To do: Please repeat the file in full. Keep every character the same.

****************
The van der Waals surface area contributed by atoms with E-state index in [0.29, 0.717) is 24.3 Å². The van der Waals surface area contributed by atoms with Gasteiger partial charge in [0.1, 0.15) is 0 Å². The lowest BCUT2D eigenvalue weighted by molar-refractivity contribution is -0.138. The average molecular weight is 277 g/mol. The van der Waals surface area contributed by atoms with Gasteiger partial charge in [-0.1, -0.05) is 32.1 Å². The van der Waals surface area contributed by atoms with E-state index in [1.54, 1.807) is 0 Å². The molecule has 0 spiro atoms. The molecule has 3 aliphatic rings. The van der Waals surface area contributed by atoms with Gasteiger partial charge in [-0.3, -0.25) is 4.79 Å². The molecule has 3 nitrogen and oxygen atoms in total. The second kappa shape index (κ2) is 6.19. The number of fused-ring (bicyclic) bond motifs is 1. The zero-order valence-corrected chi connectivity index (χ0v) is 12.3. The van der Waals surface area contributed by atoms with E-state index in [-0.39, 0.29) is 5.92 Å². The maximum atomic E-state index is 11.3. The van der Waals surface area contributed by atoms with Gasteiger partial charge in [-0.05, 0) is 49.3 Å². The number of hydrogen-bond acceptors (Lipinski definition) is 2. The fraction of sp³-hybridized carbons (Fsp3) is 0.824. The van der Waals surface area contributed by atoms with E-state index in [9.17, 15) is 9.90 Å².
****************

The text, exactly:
The van der Waals surface area contributed by atoms with E-state index in [0.29, 0.717) is 24.3 Å². The van der Waals surface area contributed by atoms with Gasteiger partial charge in [0.1, 0.15) is 0 Å². The lowest BCUT2D eigenvalue weighted by molar-refractivity contribution is -0.138. The average molecular weight is 277 g/mol. The van der Waals surface area contributed by atoms with Gasteiger partial charge in [-0.1, -0.05) is 32.1 Å². The van der Waals surface area contributed by atoms with E-state index in [1.54, 1.807) is 0 Å². The molecule has 0 spiro atoms. The molecule has 3 aliphatic rings. The van der Waals surface area contributed by atoms with Gasteiger partial charge in [-0.3, -0.25) is 4.79 Å². The molecule has 3 nitrogen and oxygen atoms in total. The second kappa shape index (κ2) is 6.19. The number of fused-ring (bicyclic) bond motifs is 1. The zero-order valence-corrected chi connectivity index (χ0v) is 12.3. The van der Waals surface area contributed by atoms with E-state index in [-0.39, 0.29) is 5.92 Å². The maximum atomic E-state index is 11.3. The van der Waals surface area contributed by atoms with Gasteiger partial charge in [-0.05, 0) is 49.3 Å². The number of hydrogen-bond acceptors (Lipinski definition) is 2. The fraction of sp³-hybridized carbons (Fsp3) is 0.824. The van der Waals surface area contributed by atoms with E-state index in [9.17, 15) is 9.90 Å².